A good internship should be about building up the student, not just finding what the business can get out of it. To attract the best talent, businesses should pay attention to what kinds of experience/training prospective interns are looking for. Students, meanwhile, should pay attention to how a given internship plays into their larger portfolio: What skills does it strengthen? How does it round out your experience, enhance your education, and provide real-world experience?
Some other considerations have to do with how your personality fits with a company. For example, would you be more comfortable in a small business, or are you hoping to get a taste of working for a large employer? Do you want a job that’s more independent or directed? Internships are a great way to build independence and confidence, but if you know you’re not really a self-starter or you’re worried about figuring out your first internship, it’s okay to look for opportunities where your tasks will be communicated clearly rather than a place where you’re expected to manage yourself.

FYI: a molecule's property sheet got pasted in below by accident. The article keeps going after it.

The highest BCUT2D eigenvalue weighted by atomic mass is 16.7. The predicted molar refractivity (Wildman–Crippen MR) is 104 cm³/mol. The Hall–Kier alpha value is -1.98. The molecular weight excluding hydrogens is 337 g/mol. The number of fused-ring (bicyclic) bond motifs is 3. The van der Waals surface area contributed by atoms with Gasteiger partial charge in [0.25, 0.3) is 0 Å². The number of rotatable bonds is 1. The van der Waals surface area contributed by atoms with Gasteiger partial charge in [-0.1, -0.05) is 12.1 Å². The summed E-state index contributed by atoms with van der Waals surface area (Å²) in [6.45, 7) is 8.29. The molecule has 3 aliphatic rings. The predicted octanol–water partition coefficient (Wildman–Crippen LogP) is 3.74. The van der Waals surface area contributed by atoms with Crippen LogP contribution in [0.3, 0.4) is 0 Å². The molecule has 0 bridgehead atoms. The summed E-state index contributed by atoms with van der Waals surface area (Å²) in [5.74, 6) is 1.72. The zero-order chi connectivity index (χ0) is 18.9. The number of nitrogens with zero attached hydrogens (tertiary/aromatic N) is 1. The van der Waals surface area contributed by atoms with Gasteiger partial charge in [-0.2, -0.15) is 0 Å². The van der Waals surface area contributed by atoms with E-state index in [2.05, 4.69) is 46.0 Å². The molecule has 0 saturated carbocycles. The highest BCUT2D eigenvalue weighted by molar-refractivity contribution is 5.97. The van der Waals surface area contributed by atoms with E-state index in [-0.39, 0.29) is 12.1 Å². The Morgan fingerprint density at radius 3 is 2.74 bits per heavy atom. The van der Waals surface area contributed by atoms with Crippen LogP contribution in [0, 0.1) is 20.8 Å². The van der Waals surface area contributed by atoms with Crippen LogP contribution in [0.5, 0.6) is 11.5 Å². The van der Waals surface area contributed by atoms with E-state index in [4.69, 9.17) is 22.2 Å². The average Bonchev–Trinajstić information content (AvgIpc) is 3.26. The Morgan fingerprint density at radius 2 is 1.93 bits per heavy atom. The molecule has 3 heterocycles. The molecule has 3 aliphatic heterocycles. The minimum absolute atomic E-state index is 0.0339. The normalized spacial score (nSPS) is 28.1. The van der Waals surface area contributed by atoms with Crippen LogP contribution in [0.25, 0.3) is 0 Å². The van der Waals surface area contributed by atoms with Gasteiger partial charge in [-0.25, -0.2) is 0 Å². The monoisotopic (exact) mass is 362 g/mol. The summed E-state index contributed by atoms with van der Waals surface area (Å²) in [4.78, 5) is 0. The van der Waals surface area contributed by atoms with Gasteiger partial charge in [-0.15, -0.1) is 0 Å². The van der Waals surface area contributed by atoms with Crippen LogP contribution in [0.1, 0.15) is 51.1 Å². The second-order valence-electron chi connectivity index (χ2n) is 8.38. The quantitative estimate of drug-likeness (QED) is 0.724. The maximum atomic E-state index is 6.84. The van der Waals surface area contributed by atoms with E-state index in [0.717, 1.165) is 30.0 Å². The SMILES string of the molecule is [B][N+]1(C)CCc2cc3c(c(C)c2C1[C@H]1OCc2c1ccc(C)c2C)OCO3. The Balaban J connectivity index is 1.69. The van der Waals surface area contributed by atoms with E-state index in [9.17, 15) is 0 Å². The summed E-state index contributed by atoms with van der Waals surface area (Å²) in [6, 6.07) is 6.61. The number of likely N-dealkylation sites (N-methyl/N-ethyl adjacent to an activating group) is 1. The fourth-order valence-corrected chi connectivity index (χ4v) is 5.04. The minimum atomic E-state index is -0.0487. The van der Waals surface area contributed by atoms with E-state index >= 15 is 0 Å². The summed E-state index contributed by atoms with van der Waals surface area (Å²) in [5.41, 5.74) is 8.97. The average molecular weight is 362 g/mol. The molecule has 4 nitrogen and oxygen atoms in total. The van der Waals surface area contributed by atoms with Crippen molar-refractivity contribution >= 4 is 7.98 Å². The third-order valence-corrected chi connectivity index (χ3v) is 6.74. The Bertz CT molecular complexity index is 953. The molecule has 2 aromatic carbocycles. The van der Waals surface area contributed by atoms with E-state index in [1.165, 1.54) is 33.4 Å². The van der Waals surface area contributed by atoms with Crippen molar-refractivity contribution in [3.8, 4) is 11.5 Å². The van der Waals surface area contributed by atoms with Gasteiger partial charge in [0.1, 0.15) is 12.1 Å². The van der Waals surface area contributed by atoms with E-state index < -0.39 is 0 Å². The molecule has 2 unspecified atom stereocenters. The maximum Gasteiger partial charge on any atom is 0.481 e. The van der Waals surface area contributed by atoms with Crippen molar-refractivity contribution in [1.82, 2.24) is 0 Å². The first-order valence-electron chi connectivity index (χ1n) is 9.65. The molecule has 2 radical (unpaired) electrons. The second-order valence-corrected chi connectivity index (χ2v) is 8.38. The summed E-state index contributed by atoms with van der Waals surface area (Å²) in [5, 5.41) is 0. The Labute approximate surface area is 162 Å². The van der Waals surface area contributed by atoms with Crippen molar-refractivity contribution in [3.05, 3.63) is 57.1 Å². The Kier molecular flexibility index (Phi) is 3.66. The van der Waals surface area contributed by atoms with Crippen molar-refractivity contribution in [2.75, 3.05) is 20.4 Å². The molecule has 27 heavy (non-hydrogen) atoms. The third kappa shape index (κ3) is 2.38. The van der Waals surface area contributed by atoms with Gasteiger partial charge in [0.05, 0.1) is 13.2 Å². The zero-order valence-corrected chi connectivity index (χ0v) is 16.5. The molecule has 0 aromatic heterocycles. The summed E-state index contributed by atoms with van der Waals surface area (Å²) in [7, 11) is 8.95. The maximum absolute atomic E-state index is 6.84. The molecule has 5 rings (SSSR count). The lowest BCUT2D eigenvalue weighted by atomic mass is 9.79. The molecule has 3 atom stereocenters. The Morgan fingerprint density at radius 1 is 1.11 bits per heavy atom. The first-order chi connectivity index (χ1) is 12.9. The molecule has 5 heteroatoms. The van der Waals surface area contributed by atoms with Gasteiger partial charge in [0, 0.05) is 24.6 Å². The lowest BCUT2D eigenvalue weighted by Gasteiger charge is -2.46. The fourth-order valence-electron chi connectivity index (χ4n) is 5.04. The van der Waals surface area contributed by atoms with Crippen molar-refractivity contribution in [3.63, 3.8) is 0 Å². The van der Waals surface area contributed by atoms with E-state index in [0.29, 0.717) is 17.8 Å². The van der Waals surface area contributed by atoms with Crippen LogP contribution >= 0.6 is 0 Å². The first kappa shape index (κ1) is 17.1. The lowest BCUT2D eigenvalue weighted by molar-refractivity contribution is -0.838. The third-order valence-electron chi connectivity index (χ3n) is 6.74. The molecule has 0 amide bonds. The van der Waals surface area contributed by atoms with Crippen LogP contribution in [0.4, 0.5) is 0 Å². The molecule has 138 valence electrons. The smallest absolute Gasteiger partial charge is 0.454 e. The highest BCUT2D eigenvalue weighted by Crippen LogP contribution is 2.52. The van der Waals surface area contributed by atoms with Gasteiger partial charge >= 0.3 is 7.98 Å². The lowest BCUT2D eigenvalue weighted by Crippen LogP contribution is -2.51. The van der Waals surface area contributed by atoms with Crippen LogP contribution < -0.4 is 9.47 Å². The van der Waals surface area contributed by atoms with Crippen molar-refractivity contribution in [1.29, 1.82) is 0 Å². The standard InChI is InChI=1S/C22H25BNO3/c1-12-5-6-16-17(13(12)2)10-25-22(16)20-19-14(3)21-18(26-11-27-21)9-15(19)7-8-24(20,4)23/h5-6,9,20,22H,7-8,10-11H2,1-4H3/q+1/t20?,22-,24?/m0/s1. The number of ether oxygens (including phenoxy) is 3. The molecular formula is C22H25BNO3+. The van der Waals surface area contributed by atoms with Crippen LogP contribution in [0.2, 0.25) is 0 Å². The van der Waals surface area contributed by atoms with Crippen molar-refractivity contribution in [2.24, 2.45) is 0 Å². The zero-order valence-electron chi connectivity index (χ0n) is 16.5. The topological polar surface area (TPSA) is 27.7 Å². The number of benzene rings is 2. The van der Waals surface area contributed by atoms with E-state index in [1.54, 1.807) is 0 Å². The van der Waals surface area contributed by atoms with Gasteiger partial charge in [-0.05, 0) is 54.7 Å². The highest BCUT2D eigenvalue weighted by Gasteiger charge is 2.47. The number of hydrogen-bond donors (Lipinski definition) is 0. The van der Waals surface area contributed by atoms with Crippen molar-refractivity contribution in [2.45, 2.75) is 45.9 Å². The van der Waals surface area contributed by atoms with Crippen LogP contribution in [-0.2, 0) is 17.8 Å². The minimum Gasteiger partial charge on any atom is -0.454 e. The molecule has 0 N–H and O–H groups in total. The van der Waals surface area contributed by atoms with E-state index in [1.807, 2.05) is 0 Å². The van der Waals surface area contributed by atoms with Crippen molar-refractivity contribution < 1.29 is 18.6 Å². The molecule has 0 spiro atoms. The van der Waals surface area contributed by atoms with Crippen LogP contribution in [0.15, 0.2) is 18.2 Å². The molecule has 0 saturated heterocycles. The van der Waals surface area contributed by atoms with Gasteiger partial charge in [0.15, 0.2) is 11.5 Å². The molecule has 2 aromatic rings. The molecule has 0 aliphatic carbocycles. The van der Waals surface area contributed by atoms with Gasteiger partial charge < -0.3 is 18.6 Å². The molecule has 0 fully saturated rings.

Another thing our developers brought up was the different advantages of established versus emerging companies. Ben and Kristen have enjoyed the freedom that comes with pioneering Thornhill’s instance of Salesforce. Sam, on the other hand, saw the benefits of working in an “established company with an emphasis on best practices, with professionals who have been working in the field for years, for most of their career.” Keep in mind, however, it’s not a simple dichotomy since newer companies often have experienced employees and likewise, older companies can still be open to innovation.
These are simply a few factors to examine when trying to figure out what kind of internship will yield the most fruitful experience. There is certainly no one-size-fits-all model for the perfect internship, but if you pay attention to the people you want to work with, the projects you’ll be trusted with, and the overall opportunity, you’ll be well on your way to choosing a fantastic internship.